An Italian court has allowed 83 migrants who had been rescued at sea to be disembarked, after a political standoff had forced them to stay on board their rescue ship for 19 days in deteriorating conditions.
The Spanish-flagged Open Arms charity search-and-rescue boat had originally picked up 140 refugees and migrants attempting to cross the Mediterranean from Libya into European waters. However, Italy’s then interior minister, Matteo Salvini, had refused all but the medically unfit and minors to disembark after a court allowed the ship to anchor off Lampedusa. He also threatened Open Arms with a million Euro fine and confiscation if the boat landed.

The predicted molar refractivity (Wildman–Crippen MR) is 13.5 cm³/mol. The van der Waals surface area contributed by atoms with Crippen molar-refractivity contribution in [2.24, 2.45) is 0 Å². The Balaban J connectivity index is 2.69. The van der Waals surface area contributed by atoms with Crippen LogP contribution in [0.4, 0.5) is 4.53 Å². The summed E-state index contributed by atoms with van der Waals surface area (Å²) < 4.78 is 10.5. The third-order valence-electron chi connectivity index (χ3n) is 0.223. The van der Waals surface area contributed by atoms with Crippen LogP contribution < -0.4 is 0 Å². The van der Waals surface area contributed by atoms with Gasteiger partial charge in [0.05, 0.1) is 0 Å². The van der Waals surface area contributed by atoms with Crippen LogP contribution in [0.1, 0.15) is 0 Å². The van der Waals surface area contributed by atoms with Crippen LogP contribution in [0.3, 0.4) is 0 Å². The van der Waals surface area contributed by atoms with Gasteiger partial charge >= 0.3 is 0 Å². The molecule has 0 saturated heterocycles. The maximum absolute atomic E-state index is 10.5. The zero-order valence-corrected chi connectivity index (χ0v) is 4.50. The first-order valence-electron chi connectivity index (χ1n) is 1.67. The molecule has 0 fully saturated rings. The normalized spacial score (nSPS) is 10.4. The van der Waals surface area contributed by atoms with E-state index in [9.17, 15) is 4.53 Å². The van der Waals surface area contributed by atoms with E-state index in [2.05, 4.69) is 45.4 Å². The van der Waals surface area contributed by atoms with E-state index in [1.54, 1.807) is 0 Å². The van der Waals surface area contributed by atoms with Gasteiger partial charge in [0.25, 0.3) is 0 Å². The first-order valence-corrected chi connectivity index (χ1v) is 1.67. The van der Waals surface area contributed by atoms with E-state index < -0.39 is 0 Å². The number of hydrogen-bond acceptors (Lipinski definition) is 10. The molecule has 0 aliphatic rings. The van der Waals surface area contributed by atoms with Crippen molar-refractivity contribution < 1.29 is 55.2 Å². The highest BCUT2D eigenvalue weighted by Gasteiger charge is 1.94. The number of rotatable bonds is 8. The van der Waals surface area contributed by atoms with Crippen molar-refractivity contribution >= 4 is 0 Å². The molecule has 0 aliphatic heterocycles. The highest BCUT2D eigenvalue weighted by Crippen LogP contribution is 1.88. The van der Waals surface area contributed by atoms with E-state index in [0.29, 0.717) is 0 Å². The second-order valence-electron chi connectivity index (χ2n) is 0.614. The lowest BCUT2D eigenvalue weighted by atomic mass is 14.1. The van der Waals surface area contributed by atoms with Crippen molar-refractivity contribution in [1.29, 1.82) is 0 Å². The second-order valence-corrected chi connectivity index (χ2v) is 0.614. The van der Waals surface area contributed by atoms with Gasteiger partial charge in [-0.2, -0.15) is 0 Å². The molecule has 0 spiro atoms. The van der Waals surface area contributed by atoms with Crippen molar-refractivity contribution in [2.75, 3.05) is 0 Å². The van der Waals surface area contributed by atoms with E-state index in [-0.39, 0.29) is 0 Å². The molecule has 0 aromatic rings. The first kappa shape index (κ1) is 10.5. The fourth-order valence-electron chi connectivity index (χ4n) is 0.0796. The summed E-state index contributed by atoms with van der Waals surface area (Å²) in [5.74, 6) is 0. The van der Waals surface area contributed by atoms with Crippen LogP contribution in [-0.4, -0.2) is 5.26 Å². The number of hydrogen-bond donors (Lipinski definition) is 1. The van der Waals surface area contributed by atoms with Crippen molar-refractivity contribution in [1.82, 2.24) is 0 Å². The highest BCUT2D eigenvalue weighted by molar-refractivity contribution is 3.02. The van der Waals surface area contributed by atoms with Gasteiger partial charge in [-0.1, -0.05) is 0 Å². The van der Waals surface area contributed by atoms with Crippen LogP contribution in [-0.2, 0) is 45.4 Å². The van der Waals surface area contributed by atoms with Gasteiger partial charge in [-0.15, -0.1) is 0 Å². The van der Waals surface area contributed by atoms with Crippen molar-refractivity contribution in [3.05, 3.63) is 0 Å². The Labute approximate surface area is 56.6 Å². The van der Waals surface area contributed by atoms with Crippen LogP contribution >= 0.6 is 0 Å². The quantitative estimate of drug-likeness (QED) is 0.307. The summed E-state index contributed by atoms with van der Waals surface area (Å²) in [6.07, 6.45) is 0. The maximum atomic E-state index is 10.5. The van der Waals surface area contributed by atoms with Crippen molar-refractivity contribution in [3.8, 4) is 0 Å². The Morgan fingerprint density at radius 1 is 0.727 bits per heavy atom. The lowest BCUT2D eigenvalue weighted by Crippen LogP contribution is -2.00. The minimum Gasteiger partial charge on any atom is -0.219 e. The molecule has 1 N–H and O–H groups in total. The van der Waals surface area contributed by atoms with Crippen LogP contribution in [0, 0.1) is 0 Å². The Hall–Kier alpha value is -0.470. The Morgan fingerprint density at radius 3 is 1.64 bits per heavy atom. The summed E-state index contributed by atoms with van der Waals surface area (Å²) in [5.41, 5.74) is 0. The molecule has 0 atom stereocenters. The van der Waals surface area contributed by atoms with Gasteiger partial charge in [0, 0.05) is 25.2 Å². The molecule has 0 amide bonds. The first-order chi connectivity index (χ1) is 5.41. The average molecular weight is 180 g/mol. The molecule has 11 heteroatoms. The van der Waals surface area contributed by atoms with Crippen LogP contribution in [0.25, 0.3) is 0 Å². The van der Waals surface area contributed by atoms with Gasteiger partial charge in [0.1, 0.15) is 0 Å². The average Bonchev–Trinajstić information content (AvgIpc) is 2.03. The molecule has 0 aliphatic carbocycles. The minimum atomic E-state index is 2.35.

The remaining passengers were finally able to disembark after a local court ruling. Matteo Salvini is no longer in his post, and might be investigated for “kidnapping” for his role in leaving the rescued migrants to be stranded at sea for so long.
Under a European Commission plan, the rescued migrants will now be distributed to European countries that have offered to take them in (France, Germany, Spain, Portugal and Luxembourg), relieving the strain on the small island of Lampedusa and reception centres in Sicily.
Meanwhile, the Open Arms vessel has been granted permission by a judge to set sail from Italian waters.